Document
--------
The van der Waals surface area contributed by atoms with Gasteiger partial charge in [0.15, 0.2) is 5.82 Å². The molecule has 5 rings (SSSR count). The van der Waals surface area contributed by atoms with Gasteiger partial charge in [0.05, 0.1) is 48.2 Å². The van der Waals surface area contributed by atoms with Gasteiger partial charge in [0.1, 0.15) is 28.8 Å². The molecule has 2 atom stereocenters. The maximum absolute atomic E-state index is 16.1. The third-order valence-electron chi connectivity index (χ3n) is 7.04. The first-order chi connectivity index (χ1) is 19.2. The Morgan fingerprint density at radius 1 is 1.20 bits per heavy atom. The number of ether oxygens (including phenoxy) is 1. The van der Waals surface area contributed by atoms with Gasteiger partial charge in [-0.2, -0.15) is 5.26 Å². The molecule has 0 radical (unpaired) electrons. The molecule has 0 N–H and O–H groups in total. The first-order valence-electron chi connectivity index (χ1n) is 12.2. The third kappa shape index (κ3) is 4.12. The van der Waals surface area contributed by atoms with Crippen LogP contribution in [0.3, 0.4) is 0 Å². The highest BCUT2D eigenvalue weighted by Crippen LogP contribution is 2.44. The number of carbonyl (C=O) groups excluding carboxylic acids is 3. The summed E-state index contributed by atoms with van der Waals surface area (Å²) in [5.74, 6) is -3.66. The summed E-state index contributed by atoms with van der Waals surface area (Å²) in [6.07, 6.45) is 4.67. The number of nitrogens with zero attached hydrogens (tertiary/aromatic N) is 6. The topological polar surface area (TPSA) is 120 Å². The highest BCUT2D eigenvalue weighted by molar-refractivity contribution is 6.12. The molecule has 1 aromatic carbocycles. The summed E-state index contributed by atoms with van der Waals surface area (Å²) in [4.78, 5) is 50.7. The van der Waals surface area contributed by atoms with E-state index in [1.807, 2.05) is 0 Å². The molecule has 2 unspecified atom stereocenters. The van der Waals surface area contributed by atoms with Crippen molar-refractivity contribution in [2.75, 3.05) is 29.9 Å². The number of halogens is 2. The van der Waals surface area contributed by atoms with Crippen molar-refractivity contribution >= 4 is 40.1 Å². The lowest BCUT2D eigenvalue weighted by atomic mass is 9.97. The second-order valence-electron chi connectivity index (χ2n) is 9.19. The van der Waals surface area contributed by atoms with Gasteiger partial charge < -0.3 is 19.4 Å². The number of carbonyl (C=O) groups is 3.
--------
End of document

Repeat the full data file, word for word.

The van der Waals surface area contributed by atoms with Gasteiger partial charge in [0.15, 0.2) is 5.82 Å². The molecule has 5 rings (SSSR count). The van der Waals surface area contributed by atoms with Gasteiger partial charge in [0.05, 0.1) is 48.2 Å². The van der Waals surface area contributed by atoms with Gasteiger partial charge in [0.1, 0.15) is 28.8 Å². The molecule has 2 atom stereocenters. The maximum absolute atomic E-state index is 16.1. The third-order valence-electron chi connectivity index (χ3n) is 7.04. The first-order chi connectivity index (χ1) is 19.2. The Morgan fingerprint density at radius 1 is 1.20 bits per heavy atom. The number of ether oxygens (including phenoxy) is 1. The van der Waals surface area contributed by atoms with Gasteiger partial charge in [-0.2, -0.15) is 5.26 Å². The molecule has 0 radical (unpaired) electrons. The molecule has 0 N–H and O–H groups in total. The first-order valence-electron chi connectivity index (χ1n) is 12.2. The third kappa shape index (κ3) is 4.12. The van der Waals surface area contributed by atoms with Crippen LogP contribution in [0.3, 0.4) is 0 Å². The highest BCUT2D eigenvalue weighted by Crippen LogP contribution is 2.44. The number of carbonyl (C=O) groups excluding carboxylic acids is 3. The summed E-state index contributed by atoms with van der Waals surface area (Å²) in [5.74, 6) is -3.66. The summed E-state index contributed by atoms with van der Waals surface area (Å²) in [6.07, 6.45) is 4.67. The number of nitrogens with zero attached hydrogens (tertiary/aromatic N) is 6. The topological polar surface area (TPSA) is 120 Å². The highest BCUT2D eigenvalue weighted by molar-refractivity contribution is 6.12. The molecule has 1 aromatic carbocycles. The summed E-state index contributed by atoms with van der Waals surface area (Å²) in [4.78, 5) is 50.7. The van der Waals surface area contributed by atoms with E-state index in [1.807, 2.05) is 0 Å². The molecule has 2 unspecified atom stereocenters. The van der Waals surface area contributed by atoms with Crippen molar-refractivity contribution in [2.75, 3.05) is 29.9 Å². The number of halogens is 2. The van der Waals surface area contributed by atoms with Crippen molar-refractivity contribution >= 4 is 40.1 Å². The lowest BCUT2D eigenvalue weighted by atomic mass is 9.97. The second-order valence-electron chi connectivity index (χ2n) is 9.19. The van der Waals surface area contributed by atoms with Gasteiger partial charge < -0.3 is 19.4 Å². The number of carbonyl (C=O) groups is 3.